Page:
(I gave Derek the same challenge, and so you may see his response in the next while.)
I think there are two ways to approach this question: you can list the works that had a formative influence on you, or you can list works that describe you well. And I think I'll go with a combination of both.
The formative books:
- Emily's Quest by L. M. Montgomery
- The Blue Castle, LMM
- Anne of the Island, LMM
- Little Women, L.M. Alcott (in addition to the most recent film version)
- Summer Gone, David McFarlane
- Beyond Ourselves, Catherine Marshall
- Philip Yancy's Where is God When It Hurts?
- Remembering war: the Great War between memory and history in the twentieth century, Jay Winter.
- Rites of Spring, Modris Ecksteins.
- Side B of Simon and Garfunkel's Parsley, Sage, Rosemary and Thyme.
- Cat Steven's Teaser and the Firecat
- Joni Mitchell, "Free Man in Paris" and "River."
- The entirety (until the instrumental ending) of the Christian compilation Streams. (Probably to act as background to a reading of Where is God When it Hurts?)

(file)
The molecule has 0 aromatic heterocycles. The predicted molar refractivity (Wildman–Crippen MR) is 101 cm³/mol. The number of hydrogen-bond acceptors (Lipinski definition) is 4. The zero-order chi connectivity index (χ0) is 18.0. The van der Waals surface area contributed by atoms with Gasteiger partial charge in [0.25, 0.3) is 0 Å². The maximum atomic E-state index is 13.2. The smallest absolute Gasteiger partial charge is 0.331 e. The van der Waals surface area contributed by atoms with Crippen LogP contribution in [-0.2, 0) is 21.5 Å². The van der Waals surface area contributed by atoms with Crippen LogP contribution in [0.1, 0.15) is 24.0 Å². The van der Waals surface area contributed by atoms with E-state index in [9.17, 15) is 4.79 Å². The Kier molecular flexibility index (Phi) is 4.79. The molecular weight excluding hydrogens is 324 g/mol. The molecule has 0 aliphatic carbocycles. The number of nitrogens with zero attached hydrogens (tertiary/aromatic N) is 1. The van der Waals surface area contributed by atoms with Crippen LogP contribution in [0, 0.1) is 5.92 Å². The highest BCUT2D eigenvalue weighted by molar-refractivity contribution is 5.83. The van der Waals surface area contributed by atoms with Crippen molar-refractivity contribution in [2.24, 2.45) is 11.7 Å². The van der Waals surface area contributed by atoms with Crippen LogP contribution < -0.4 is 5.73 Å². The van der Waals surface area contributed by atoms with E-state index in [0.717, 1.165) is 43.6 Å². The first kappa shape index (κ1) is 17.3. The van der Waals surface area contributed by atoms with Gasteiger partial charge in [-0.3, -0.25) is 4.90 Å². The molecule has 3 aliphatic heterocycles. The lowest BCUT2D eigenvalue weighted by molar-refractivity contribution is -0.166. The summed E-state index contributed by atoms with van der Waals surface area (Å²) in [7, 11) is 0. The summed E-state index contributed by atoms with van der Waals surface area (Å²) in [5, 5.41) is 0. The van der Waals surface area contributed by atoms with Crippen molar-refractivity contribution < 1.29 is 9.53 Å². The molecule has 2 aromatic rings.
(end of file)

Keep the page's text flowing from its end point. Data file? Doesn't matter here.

- You'd probably need to listen to Janis Ian's "At Seventeen", at least to understand my teenaged self.
- And then counter-balance it with India.Arie's "Video."
- And finally the Association's "Along Comes Mary."
Required Viewing (mostly formative):
- At least an episode of season 1 or 2 of The Man From U.N.C.L.E.
- Hello, Dolly! but you'd have to sing along while watching it, to get the full effect.
- Also: Oklahoma! but you'd have to dance along with "Many a New Day."
- Breakfast at Tiffany's
- You've Got Mail (mostly it justified any quirkiness that I have, and especially how disgusting I am when I have a cold: it can re-define all of that as "cute").
- Out here, people really would have to watch a few episodes of Corner Gas to understand most of anything that Chris and I say. And, really, everyone should watch the cartoon of Robin Hood to understand anything that my cousins and I say to each other.
- Bill and Ted's Excellent Adventure, but not their Bogus Journey.